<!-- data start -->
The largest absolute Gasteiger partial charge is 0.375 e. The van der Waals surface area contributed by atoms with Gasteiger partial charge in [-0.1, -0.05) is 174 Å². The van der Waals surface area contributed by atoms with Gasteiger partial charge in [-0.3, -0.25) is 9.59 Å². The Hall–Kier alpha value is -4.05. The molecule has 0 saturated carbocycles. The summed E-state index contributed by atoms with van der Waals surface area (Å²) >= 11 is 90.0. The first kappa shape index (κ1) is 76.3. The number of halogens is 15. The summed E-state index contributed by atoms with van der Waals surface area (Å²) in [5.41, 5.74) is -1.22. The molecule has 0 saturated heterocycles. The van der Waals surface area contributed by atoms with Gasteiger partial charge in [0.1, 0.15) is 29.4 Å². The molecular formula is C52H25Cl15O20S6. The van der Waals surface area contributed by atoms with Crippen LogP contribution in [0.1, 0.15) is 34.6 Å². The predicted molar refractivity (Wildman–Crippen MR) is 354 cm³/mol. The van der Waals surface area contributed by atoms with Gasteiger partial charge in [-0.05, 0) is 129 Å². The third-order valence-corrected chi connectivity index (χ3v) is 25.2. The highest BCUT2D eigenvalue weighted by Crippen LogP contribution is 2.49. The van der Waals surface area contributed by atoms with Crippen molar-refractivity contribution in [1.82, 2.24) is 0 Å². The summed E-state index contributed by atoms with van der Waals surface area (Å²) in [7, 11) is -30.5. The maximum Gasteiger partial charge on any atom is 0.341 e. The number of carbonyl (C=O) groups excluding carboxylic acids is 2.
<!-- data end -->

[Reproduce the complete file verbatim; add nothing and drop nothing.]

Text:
The largest absolute Gasteiger partial charge is 0.375 e. The van der Waals surface area contributed by atoms with Gasteiger partial charge in [-0.1, -0.05) is 174 Å². The van der Waals surface area contributed by atoms with Gasteiger partial charge in [-0.3, -0.25) is 9.59 Å². The Hall–Kier alpha value is -4.05. The molecule has 0 saturated carbocycles. The summed E-state index contributed by atoms with van der Waals surface area (Å²) >= 11 is 90.0. The first kappa shape index (κ1) is 76.3. The number of halogens is 15. The summed E-state index contributed by atoms with van der Waals surface area (Å²) in [5.41, 5.74) is -1.22. The molecule has 0 saturated heterocycles. The van der Waals surface area contributed by atoms with Gasteiger partial charge in [0.1, 0.15) is 29.4 Å². The molecular formula is C52H25Cl15O20S6. The van der Waals surface area contributed by atoms with Crippen LogP contribution in [0.1, 0.15) is 34.6 Å². The predicted molar refractivity (Wildman–Crippen MR) is 354 cm³/mol. The van der Waals surface area contributed by atoms with Gasteiger partial charge in [-0.05, 0) is 129 Å². The third-order valence-corrected chi connectivity index (χ3v) is 25.2. The highest BCUT2D eigenvalue weighted by Crippen LogP contribution is 2.49. The van der Waals surface area contributed by atoms with Crippen molar-refractivity contribution in [1.82, 2.24) is 0 Å². The summed E-state index contributed by atoms with van der Waals surface area (Å²) in [7, 11) is -30.5. The maximum Gasteiger partial charge on any atom is 0.341 e. The number of carbonyl (C=O) groups excluding carboxylic acids is 2.